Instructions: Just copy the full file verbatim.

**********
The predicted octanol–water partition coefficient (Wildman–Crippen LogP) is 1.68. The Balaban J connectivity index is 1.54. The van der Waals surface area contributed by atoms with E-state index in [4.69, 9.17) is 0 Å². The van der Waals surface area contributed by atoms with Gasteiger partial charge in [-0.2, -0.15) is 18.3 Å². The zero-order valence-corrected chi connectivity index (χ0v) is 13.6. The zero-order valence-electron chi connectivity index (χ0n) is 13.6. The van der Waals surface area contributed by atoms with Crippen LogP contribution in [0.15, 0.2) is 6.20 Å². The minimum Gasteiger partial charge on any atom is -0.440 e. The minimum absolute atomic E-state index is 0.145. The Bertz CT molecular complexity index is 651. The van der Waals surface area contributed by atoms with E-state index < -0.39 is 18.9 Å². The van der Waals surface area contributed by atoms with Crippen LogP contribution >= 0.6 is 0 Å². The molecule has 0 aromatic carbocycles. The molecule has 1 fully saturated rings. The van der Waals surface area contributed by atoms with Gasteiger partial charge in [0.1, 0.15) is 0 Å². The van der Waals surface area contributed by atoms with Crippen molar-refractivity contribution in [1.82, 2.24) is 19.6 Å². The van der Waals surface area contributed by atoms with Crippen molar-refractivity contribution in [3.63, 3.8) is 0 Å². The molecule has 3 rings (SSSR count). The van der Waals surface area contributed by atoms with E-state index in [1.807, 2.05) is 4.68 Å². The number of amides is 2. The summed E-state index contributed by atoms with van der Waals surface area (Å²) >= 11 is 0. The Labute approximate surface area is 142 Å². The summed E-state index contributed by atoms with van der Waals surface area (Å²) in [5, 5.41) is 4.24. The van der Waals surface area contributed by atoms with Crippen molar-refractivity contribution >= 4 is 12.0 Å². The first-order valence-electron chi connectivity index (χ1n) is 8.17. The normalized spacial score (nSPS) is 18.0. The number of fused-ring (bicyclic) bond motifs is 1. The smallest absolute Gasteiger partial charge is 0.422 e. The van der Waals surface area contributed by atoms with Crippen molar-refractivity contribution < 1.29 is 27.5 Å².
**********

The predicted octanol–water partition coefficient (Wildman–Crippen LogP) is 1.68. The Balaban J connectivity index is 1.54. The van der Waals surface area contributed by atoms with E-state index in [4.69, 9.17) is 0 Å². The van der Waals surface area contributed by atoms with Gasteiger partial charge in [-0.2, -0.15) is 18.3 Å². The zero-order valence-corrected chi connectivity index (χ0v) is 13.6. The zero-order valence-electron chi connectivity index (χ0n) is 13.6. The van der Waals surface area contributed by atoms with Crippen LogP contribution in [0.15, 0.2) is 6.20 Å². The minimum Gasteiger partial charge on any atom is -0.440 e. The minimum absolute atomic E-state index is 0.145. The Bertz CT molecular complexity index is 651. The van der Waals surface area contributed by atoms with E-state index < -0.39 is 18.9 Å². The van der Waals surface area contributed by atoms with Crippen LogP contribution >= 0.6 is 0 Å². The molecule has 0 aromatic carbocycles. The molecule has 1 fully saturated rings. The van der Waals surface area contributed by atoms with Gasteiger partial charge in [0.1, 0.15) is 0 Å². The van der Waals surface area contributed by atoms with Crippen molar-refractivity contribution in [1.82, 2.24) is 19.6 Å². The van der Waals surface area contributed by atoms with Crippen molar-refractivity contribution in [3.63, 3.8) is 0 Å². The molecule has 3 rings (SSSR count). The van der Waals surface area contributed by atoms with E-state index in [1.807, 2.05) is 4.68 Å². The number of amides is 2. The summed E-state index contributed by atoms with van der Waals surface area (Å²) >= 11 is 0. The Labute approximate surface area is 142 Å². The summed E-state index contributed by atoms with van der Waals surface area (Å²) in [5, 5.41) is 4.24. The van der Waals surface area contributed by atoms with Crippen molar-refractivity contribution >= 4 is 12.0 Å². The first-order valence-electron chi connectivity index (χ1n) is 8.17. The normalized spacial score (nSPS) is 18.0. The number of fused-ring (bicyclic) bond motifs is 1. The smallest absolute Gasteiger partial charge is 0.422 e. The van der Waals surface area contributed by atoms with Crippen molar-refractivity contribution < 1.29 is 27.5 Å².